“Wait a minute,” said Josh. He turned partway so that he could see my face. “You’re not thinking about that piece of soft pretzel, are you?”

“Well, yes,” I admitted.

“That’s not fair, I only mentioned that bit of soft pretzel as an example of something random to think of. Think of something else, anything at all, just not a piece of soft pretzel in the sand.”

“Okay,” I said.

“Try. I know this sort of thing is hard for you to do, Arnold, but, for my sake, please, try.”

“I will.”

“Okay, you’re ready?”

“Yes,” I said.

“Okay,” he said. “When I say ‘go’. And – go.”

He turned to face the street once more, and I tried, I tried to think of something. But, strangely enough, or maybe not so strangely, as I forced myself not to think of the piece of soft pretzel in the sand, not entirely successfully either, I went a stage beyond not being able to think of anything, to wit I thought nothing, nothing itself was what I thought, if one can be said to think nothing. I say “strangely” because normally my brain is constantly churning with a million random thoughts, most of them brutally uninteresting. But now my brain was nothing but nothing, nothing at all but a vast empty universe, comprising absolutely nothing at all, except for just a very faint visual memory of that bit of soft pretzel in the sand in a world and time infinitely distant. I concentrated all my available willpower on forcing the pretzel bit to disappear and then it too was replaced by nothingness, as was I, and all was nothing but just a great blank unechoing void beyond time and space and life and death.

A second later or a millennium later I heard Josh’s voice, and saw his face, and behind it that crashing downpour.

“I’m getting nothing,” he said. “Nothing at all. See, that proves it, I’m human. Now you can tell me, what were you thinking about?”

“Do you promise not to get mad at me?”

“Why would I get mad at you? Go ahead, you can tell me. And if what you were thinking about was committing the act of congress with Ione, well,  that’s quite all right, you have nothing to feel guilty about.”


“So what were you thinking about.”


“Nothing,” he said.

“Yes,” I said. “Sorry.”

He looked at me, took another drag of his Pall Mall, waved his burnt hand in the air again.

“You’re a very strange man, Arnold.”

“I know,” I said.

“Okay, enough parlor games.” He took a drag on his cigarette. “Let’s assume for the sake of argument that I have achieved the state of mortality. Shall we?”

“Sure,” I said, still feeling somewhat embarrassed, and wanting to turn the spotlight away from myself.

“The question is,” said Josh, “what am I going to do now?”

He stared at me.

“Are you asking me that question?” I said, at last.

“Yes,” he said. “What do I do now?”

I took a moment, and then another. I took one more and then spoke:

“Josh, I don’t even know what I’m supposed to do. How should I know what you should do?”

“Okay,” he said. “Fair enough. Can I ask you another question?”

It was dawning on me that if he was really a human being now then there was probably no way he could help me get back to my world. I know that this was a self-centered way to think, but I’m only reporting the truth here, or trying to.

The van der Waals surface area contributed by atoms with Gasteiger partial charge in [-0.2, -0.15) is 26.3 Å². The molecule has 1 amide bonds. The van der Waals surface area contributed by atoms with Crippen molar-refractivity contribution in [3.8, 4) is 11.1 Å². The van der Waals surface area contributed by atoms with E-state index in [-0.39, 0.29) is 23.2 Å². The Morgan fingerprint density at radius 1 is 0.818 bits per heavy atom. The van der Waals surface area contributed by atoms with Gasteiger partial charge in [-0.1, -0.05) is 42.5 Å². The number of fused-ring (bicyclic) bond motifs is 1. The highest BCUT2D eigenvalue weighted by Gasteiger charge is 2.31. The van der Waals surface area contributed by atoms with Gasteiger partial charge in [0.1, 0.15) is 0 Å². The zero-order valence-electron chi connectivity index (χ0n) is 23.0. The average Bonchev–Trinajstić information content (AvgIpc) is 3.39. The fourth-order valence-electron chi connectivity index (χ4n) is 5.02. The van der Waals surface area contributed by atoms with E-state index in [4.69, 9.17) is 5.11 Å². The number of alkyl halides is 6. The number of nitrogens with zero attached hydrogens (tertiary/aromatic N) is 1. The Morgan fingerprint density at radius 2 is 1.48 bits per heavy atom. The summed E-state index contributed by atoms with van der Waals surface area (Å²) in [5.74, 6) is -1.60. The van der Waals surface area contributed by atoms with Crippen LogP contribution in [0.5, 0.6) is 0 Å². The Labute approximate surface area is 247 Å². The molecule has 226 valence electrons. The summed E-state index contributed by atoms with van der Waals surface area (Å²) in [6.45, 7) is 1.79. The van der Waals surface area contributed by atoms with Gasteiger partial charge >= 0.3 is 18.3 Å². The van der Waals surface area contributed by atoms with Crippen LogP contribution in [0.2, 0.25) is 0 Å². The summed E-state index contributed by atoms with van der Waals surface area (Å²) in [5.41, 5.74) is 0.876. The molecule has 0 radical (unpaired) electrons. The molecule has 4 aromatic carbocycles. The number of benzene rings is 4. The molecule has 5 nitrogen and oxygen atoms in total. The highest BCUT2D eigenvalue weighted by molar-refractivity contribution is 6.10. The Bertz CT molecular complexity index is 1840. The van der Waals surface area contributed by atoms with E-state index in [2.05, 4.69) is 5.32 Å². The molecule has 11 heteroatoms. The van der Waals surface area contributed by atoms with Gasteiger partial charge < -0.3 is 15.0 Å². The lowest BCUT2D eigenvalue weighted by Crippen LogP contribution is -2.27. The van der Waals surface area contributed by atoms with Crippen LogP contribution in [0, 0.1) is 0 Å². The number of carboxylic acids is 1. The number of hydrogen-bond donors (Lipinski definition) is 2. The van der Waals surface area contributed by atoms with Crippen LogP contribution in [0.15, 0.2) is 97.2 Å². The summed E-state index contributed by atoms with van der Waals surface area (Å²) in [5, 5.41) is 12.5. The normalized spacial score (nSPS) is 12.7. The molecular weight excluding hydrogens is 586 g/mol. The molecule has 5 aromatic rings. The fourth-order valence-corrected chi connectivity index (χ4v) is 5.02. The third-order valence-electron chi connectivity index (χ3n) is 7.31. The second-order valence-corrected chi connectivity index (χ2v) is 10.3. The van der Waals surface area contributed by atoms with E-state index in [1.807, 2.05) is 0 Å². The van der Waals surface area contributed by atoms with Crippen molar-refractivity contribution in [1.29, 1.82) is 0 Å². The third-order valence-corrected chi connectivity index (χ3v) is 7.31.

“I’m going to take your silence as permission to fire when ready,” he said.

“Oh, sure, go ahead,” I said.

“What are you going to do about Carlotta?”

“Pardon me?”

“Carlotta. What are you going to do about her.”

“Uh, nothing –”

“Wow,” he said, after a pause. “That’s – how shall I put it – cold.”

“But why do I have to do anything?” I said.

“Because the poor girl is in love with you, man. Cried herself to sleep over you.”

“Well,” I said, “I’m sorry about that, Josh, but –”

“But what?”

“It’s just I don’t see how that – I mean, I don’t even recall any of what happened between us –”

“Like committing the act of sexual congress with her.”

“Yes,” I said. “That was all before I, you know, arrived on the scene –”

“It was still you,” he said.

“It was a fictional character, whose corporeal form I am now inhabiting, in a fictional world, and she’s fictional too. None of it was real.”

“It certainly seems to have been real as far as Carlotta is concerned.”

“But I can’t help that,” I said.

“Ah, there you go, Arnold, maybe you can’t help what’s already happened. But, what you can help, is what will happen. So what are you going to do.”

“But –”

“That poor girl.”

“She’ll get over it, Josh.”

“You think so?”

“Sure,” I said. “Maybe. Probably. Most likely. I mean, eventually.”


“Yeah,” I said. “Like, she’ll meet some new guy. Some nice guy. I hope a nice guy. And she’ll maybe fall in love with him.”

“And forget about you.”

“Sure,” I said.

“You think so?”


“And maybe you’re right,” he said, after a brief pause. He was gazing out at the rain again. “So, maybe, there’s still hope for me.”

“Well,” I said, “you’re a nice guy.”

“You think so?”


“I wonder if I should go over there now,” he said. He turned his back to me, and looked out at the street again, down to the right. “She’s just right around the corner. I could be there in a jiffy.”

“You said she was asleep,” I said.

“That’s true,” he said. “Sleeping soundly. Passed out you might say.”

He held his hand out to the rain again. 

“I don’t think I’m even going to get my umbrella. I’m just going to dash right over there before I lose my nerve.”

I went over beside him.



He brought his hand in from the rain. He didn’t bother to dry it.

“So you’re talking about just going over there again,” I said, “and ringing her buzzer, waking her up?”

He turned to look at me. He took a drag of his Pall Mall before answering my question.

“Why?” he said, “Is that not a good idea?”

“Josh,” I said, “can I tell you one thing I do know about human beings?”

“Please do.”

“They don’t like being woken up from a sound sleep in the middle of the night.”


“Normally, no,” I said.

“You don’t think it’s kind of romantic?”

“Can I be honest?”

“Arnold, look, how about if we just both assume from now on that it’s okay for us both to be honest all the time.”

“Okay,” I said, “good. I have to tell you that it’s probably not a good idea to wake up Carlotta right now.”

“But I want to tell her that I‘m there for her.”

“I don’t know, Josh,” I said.